If you compulsively check Facebook, you are not alone, and your behavior, says B. J. Fogg, is no accident.
In his role as director of the Persuasive Technology Laboratory at Stanford University in Palo Alto, California, Fogg studies how technology influences behavior. As a consultant to corporations and organizations, he teaches how to design persuasive technologies, those designed to modify behavior without coercion. And as an educator, he’s taught many people who now work at Facebook and Google or who have founded other Silicon Valley startups that rely in large part on the power of persuasion.
“Facebook taps into our need to belong,” says Fogg, who is writing a book about the psychology of the social-networking site. “Checking it is the most efficient way to feel like you matter. Eventually it becomes a ritual.” While most companies can’t hope to become another Facebook, Fogg says that with a careful eye to design, organizations can do more to reach specific goals, whether that’s getting consumers to switch brands or getting employees to lose weight to save on health care.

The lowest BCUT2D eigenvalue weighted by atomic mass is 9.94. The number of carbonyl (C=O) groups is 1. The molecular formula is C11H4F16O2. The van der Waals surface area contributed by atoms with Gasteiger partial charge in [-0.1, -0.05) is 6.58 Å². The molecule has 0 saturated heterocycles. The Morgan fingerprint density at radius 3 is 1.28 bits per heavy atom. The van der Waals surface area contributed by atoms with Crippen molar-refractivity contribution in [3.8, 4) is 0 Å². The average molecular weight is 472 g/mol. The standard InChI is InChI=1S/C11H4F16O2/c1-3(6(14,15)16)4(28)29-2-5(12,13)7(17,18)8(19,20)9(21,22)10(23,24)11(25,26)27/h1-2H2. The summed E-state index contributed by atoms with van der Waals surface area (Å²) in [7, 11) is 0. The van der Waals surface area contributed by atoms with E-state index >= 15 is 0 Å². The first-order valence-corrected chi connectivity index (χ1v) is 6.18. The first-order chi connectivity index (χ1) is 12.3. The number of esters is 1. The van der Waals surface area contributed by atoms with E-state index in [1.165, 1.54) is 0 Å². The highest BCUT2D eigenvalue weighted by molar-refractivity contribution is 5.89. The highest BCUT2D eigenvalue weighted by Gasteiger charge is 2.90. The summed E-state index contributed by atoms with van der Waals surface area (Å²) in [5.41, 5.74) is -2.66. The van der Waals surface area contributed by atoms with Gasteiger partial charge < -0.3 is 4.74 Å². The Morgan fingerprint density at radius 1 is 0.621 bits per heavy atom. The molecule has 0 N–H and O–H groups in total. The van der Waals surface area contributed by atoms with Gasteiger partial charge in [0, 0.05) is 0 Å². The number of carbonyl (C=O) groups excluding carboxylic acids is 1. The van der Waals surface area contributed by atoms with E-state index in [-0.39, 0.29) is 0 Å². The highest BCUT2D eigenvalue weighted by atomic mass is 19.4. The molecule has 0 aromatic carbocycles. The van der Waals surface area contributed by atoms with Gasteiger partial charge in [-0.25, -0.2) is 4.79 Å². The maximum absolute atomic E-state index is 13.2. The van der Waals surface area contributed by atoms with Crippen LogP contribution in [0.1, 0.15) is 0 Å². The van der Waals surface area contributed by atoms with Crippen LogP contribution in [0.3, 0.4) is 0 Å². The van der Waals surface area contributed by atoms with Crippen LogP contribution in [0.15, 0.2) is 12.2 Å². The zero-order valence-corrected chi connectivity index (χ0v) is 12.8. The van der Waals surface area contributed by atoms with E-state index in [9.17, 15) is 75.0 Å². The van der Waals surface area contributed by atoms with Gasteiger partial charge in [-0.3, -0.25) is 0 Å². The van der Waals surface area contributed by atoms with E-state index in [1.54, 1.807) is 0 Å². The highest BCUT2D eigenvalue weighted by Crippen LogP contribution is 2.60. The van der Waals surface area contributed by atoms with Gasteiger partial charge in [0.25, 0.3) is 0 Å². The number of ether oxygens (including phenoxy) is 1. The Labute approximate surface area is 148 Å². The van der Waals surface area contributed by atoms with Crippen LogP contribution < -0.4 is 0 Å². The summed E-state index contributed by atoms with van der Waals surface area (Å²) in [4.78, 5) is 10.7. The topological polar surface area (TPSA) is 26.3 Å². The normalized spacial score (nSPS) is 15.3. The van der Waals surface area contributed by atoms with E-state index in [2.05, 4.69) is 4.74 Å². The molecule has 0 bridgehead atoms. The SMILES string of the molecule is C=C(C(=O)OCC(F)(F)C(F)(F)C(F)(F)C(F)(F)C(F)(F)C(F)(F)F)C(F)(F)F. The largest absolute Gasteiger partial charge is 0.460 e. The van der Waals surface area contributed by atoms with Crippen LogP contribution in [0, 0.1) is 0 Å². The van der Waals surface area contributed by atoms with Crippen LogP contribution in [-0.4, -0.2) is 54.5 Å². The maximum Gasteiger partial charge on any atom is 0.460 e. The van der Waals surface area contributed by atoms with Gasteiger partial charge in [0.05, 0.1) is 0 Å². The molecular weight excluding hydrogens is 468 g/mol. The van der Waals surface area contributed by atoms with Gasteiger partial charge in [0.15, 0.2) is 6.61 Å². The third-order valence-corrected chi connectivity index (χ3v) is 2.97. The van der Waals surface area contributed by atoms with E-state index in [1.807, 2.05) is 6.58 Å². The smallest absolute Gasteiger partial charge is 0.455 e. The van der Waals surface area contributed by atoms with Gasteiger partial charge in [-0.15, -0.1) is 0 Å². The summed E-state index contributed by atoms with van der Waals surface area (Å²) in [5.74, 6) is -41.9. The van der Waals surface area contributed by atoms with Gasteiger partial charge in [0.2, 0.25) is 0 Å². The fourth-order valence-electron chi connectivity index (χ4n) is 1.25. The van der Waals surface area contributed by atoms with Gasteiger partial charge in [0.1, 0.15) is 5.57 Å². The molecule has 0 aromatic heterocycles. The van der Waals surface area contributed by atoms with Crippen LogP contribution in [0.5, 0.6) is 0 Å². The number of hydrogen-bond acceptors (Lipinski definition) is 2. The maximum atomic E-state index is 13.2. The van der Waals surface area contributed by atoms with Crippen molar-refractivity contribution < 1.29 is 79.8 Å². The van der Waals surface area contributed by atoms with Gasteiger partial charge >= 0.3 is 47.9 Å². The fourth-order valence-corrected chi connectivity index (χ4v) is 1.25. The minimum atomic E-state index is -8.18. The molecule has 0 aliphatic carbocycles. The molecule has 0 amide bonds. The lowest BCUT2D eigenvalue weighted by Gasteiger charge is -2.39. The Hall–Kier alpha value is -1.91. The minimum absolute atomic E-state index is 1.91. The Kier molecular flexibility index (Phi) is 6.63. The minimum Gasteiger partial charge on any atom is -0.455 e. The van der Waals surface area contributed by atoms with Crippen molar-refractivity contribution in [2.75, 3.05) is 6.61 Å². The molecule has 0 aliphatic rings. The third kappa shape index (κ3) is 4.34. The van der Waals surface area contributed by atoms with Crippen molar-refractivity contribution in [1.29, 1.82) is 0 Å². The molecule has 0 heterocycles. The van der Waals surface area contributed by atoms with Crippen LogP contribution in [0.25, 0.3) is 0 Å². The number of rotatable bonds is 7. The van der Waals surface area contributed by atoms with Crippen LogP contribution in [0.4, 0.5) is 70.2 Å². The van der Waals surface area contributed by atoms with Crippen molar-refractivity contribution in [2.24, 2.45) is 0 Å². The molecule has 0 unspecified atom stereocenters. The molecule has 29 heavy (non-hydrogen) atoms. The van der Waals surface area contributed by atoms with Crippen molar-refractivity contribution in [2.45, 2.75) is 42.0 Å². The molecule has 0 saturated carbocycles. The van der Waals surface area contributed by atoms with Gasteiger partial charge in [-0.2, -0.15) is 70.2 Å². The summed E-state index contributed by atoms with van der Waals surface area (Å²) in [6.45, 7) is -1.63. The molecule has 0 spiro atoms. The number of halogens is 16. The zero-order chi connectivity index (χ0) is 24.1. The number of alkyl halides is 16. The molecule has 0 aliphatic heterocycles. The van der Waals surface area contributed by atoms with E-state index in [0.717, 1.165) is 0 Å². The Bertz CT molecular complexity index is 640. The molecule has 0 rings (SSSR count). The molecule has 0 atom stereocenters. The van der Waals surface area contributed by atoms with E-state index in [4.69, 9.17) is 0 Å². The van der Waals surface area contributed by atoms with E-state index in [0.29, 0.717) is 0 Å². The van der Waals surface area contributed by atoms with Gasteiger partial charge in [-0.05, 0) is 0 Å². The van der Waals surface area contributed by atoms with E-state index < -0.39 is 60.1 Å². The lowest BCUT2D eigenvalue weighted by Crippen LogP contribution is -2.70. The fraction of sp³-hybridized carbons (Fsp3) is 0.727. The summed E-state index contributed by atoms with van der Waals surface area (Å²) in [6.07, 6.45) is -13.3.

He cites the glowing pill-bottle caps made by the Cambridge, Massachusetts, company Vitality, which give escalating visual and musical cues to remind people to take their medicine. As time goes on, “the nag gets heavier,” says Fogg. “They increase patient compliance from 50 percent to 80 to 90 percent.” No matter what the business model, he says, “you have to be able to influence behavior to succeed.” [Separate story on GlowCaps coming Oct. 6]
In 1993, as a graduate student in experimental psychology at Stanford, Fogg coined a name for his nascent field: “captology,” for “computers as persuasive technology.” But his interest in technology started much earlier. Fogg describes his dad as a “super-early adopter” who built his own computer, soldering together computer chips with his son. The family had a phone in the car and an enormous microwave oven in the garage–in the 1960s, before most people had even seen these devices. As he learned from studying history, technology could rival language in its power to persuade. “Technology allows you to trigger behaviors in new ways, motivate in new ways, then simplify, automate, and scale up,” he says.